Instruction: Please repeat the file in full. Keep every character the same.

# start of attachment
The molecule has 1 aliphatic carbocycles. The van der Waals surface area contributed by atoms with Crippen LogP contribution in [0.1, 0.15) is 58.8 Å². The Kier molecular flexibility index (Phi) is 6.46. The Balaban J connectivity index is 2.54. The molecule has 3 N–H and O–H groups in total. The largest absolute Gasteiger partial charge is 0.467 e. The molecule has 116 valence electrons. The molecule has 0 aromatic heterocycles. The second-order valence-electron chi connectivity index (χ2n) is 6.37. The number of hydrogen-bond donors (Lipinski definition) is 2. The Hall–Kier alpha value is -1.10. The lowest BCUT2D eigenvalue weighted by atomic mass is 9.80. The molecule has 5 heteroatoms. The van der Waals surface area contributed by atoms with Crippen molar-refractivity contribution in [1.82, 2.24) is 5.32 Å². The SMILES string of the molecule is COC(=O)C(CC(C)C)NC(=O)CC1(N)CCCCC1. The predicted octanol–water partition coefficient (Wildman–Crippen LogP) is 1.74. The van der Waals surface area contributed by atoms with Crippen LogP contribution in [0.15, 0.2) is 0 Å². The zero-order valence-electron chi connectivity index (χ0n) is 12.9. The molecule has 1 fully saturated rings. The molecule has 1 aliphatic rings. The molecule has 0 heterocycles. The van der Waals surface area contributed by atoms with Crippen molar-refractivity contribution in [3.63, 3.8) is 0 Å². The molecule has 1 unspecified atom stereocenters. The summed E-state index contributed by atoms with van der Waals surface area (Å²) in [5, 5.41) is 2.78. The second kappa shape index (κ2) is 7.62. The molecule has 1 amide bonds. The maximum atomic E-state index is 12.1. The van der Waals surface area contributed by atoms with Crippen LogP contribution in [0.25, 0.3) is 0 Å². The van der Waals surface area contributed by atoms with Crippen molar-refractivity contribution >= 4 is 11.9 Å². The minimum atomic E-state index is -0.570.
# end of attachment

The molecule has 1 aliphatic carbocycles. The van der Waals surface area contributed by atoms with Crippen LogP contribution in [0.1, 0.15) is 58.8 Å². The Kier molecular flexibility index (Phi) is 6.46. The Balaban J connectivity index is 2.54. The molecule has 3 N–H and O–H groups in total. The largest absolute Gasteiger partial charge is 0.467 e. The molecule has 116 valence electrons. The molecule has 0 aromatic heterocycles. The second-order valence-electron chi connectivity index (χ2n) is 6.37. The number of hydrogen-bond donors (Lipinski definition) is 2. The Hall–Kier alpha value is -1.10. The lowest BCUT2D eigenvalue weighted by atomic mass is 9.80. The molecule has 5 heteroatoms. The van der Waals surface area contributed by atoms with Crippen molar-refractivity contribution in [1.82, 2.24) is 5.32 Å². The SMILES string of the molecule is COC(=O)C(CC(C)C)NC(=O)CC1(N)CCCCC1. The predicted octanol–water partition coefficient (Wildman–Crippen LogP) is 1.74. The van der Waals surface area contributed by atoms with Crippen LogP contribution in [0.15, 0.2) is 0 Å². The zero-order valence-electron chi connectivity index (χ0n) is 12.9. The molecule has 1 fully saturated rings. The molecule has 1 aliphatic rings. The molecule has 0 heterocycles. The van der Waals surface area contributed by atoms with Crippen molar-refractivity contribution in [3.63, 3.8) is 0 Å². The molecule has 1 unspecified atom stereocenters. The summed E-state index contributed by atoms with van der Waals surface area (Å²) in [5, 5.41) is 2.78. The second kappa shape index (κ2) is 7.62. The molecule has 1 amide bonds. The maximum atomic E-state index is 12.1. The van der Waals surface area contributed by atoms with Crippen LogP contribution in [0.25, 0.3) is 0 Å². The van der Waals surface area contributed by atoms with Crippen molar-refractivity contribution >= 4 is 11.9 Å². The minimum atomic E-state index is -0.570.